Greens deputy leader Catherine Martin will return to flying business class “if necessary” despite the higher carbon footprint.

Green party deputy leader Catherine Martin has said she will return to flying business class in the future “if necessary”, despite the higher carbon footprint generated by such flights.

s Martin, Minister of Media and Tourism, defended her decision to operate four business class flights to destinations including the United Arab Emirates, Argentina and America in the last year.

She argued that these long-haul trips have packed local itineraries and that she represents the Irish tourism industry. Taoiseach Micheál Martin jumped to Ms Martin’s defense at a news conference in Dublin Castle on Tuesday, claiming there had been a “challenge from certain cabinet members”.

When asked for a promise that she would only fly economy class in the future, Ms Martin refused, arguing she could not predict what the next tourism or trade mission would be like.

“I will not commit to one way or another under media pressure. I think it’s important that a minister who travels and represents governments, if it’s a packed itinerary, if it’s in line with politics then you have to take everything into account,” said the Dublin-Rathdown TD.

“It depends on the itinerary, it depends on the trade mission. If it is necessary, then yes. If it’s not needed, then absolutely not. It depends, every mission will be a different decision and that’s all I can tell you. I cannot predict what the next tourism or trade mission will be.”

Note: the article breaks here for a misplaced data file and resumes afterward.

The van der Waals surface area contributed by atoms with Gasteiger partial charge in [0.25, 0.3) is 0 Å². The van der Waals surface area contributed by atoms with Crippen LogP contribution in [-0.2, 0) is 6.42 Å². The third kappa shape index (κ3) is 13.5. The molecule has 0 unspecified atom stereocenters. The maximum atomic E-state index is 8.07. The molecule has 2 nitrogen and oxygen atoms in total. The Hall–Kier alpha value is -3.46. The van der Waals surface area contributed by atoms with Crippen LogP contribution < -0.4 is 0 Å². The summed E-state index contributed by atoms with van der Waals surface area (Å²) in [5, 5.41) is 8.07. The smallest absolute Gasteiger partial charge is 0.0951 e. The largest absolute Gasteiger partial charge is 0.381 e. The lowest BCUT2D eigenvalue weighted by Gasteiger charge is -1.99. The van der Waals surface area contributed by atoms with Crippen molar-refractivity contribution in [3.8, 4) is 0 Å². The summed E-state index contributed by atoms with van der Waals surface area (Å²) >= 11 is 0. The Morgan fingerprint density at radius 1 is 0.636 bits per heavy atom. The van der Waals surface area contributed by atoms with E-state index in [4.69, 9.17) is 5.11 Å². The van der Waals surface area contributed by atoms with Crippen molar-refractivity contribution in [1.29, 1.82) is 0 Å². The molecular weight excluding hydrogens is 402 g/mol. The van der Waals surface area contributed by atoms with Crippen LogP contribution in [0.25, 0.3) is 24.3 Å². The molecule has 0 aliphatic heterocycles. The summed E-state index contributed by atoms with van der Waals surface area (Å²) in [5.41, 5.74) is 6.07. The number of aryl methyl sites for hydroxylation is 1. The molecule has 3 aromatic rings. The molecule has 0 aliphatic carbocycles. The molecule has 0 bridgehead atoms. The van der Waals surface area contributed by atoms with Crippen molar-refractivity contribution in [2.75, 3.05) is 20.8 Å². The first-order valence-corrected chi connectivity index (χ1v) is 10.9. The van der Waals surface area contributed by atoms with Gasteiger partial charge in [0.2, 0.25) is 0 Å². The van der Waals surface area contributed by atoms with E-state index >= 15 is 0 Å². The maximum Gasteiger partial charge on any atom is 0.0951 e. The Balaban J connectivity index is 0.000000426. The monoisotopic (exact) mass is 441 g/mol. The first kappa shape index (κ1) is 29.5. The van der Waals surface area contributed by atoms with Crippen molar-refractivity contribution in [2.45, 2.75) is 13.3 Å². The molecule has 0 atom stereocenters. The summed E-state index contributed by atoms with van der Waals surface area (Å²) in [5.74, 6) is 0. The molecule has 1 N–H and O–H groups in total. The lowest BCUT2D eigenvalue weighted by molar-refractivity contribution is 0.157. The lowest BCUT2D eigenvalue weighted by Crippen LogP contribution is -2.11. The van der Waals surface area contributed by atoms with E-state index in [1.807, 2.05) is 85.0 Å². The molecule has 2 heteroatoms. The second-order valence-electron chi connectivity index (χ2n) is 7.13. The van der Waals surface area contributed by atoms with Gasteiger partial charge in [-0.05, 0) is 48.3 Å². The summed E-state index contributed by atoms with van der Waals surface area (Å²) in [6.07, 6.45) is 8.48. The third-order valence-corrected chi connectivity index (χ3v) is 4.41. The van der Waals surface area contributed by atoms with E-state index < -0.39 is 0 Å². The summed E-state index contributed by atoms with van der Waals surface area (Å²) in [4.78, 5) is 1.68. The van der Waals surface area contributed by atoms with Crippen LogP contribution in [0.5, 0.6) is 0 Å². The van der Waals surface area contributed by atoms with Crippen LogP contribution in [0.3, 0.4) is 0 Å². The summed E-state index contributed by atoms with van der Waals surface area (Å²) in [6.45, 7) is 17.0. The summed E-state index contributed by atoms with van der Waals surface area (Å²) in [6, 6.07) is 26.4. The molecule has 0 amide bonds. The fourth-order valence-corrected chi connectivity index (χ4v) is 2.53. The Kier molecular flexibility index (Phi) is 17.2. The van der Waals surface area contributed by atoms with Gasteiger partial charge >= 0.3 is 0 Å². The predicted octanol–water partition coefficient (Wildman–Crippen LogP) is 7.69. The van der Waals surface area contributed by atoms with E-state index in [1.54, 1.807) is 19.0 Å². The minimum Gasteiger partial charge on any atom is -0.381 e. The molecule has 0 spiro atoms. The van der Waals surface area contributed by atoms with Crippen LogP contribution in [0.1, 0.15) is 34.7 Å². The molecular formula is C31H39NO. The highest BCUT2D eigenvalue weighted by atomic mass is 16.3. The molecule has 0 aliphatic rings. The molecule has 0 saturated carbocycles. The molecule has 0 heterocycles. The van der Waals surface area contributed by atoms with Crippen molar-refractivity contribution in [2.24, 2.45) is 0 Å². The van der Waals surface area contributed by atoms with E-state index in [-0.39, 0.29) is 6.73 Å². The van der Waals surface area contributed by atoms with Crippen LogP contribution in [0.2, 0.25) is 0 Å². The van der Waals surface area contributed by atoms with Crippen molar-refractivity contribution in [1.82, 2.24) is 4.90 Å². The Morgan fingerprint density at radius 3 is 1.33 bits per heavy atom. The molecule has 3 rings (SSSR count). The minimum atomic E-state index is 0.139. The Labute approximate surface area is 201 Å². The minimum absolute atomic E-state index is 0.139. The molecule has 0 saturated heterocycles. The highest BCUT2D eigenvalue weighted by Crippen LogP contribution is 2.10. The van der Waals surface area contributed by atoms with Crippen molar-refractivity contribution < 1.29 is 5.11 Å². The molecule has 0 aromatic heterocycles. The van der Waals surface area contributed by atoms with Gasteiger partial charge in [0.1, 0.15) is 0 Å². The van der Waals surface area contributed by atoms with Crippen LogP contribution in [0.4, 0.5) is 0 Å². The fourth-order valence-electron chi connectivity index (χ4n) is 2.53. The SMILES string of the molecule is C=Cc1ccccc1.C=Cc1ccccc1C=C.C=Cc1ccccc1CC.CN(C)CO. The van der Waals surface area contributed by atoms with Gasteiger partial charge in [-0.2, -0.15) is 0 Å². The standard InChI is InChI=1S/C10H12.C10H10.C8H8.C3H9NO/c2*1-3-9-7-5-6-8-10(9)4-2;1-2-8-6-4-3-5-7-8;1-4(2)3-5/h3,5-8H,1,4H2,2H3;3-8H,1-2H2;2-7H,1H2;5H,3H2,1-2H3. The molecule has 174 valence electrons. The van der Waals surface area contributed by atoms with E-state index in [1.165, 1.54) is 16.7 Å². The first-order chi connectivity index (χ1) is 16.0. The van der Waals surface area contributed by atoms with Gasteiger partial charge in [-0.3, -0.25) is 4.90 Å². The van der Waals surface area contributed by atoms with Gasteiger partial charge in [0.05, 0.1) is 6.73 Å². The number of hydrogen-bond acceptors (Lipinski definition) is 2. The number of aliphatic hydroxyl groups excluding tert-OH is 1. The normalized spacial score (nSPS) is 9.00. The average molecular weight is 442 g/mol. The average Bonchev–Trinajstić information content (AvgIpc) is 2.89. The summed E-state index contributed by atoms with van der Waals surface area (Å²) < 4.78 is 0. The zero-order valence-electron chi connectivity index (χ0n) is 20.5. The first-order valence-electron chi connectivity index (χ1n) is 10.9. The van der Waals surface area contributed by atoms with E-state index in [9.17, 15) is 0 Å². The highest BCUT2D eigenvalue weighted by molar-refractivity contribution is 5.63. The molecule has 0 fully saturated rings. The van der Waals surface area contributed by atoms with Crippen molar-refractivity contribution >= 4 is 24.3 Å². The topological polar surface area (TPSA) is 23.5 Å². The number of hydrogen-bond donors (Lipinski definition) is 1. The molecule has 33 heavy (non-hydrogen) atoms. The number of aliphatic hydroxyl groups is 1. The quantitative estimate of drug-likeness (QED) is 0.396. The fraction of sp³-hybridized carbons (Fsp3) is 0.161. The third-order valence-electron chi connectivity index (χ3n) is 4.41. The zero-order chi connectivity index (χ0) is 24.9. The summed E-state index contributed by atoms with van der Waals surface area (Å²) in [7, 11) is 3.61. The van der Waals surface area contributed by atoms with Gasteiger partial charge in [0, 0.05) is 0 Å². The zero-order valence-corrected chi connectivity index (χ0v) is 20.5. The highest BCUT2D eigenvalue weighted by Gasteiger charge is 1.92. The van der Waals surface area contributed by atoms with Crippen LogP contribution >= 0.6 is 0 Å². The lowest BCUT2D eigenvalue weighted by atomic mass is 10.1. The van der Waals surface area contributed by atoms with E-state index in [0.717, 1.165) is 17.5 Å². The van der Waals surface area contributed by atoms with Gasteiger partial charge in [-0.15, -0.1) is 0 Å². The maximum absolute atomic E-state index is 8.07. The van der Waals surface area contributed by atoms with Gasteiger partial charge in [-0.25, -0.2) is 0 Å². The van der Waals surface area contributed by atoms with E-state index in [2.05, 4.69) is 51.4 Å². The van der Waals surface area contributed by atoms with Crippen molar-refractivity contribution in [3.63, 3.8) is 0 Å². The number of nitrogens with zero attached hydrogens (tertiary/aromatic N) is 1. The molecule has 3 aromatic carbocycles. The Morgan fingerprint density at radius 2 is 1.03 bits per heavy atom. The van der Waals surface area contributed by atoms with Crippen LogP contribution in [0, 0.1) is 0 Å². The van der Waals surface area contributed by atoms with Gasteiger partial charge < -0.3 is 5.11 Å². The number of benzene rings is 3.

Ms Martin said she is trying to limit her air travel as much as possible, but as the minister representing the tourism sector, she stressed the importance of promoting the industry abroad.

“Around 75 percent of our tourism income was actually there [pre-pandemic] by international tourists and this has been a sector that has been absolutely devastated in the last two years.

“I was on a tourism trade mission to keep an eye on Ireland reopening as a tourism destination because it is so incredibly important to us as a local industry.

“So the missions I’ve been involved with were designed to rebuild that sector, had very busy schedules and were on the ground from the start when I arrived in a region to the end and that’s why I This tourism industry did missions, but it was a packed itinerary and conformed to long-haul flight policy.

“Of course I fly economy for short-haul flights. But as I said, I’m doing everything I can in my personal capacity to limit my air travel.”

Defending his cabinet mates, Mr Martin said there were arguments for ministers flying in business class, which is responsible for three times more carbon emissions than economy seats, according to a World Bank study.

“Most of these missions are work-based. From here you have to go full speed ahead, in other words you work up to the point where you get on the plane and you will go full speed when you get off the plane,” he said.

When asked if he also flies business class, Green Party spokesman Eamon Ryan told the Irish Independent earlier this week that he did so “on one occasion” and did so “in accordance with public service guidelines”. have done. Greens deputy leader Catherine Martin will return to flying business class “if necessary” despite the higher carbon footprint.

Fry Electronics Team

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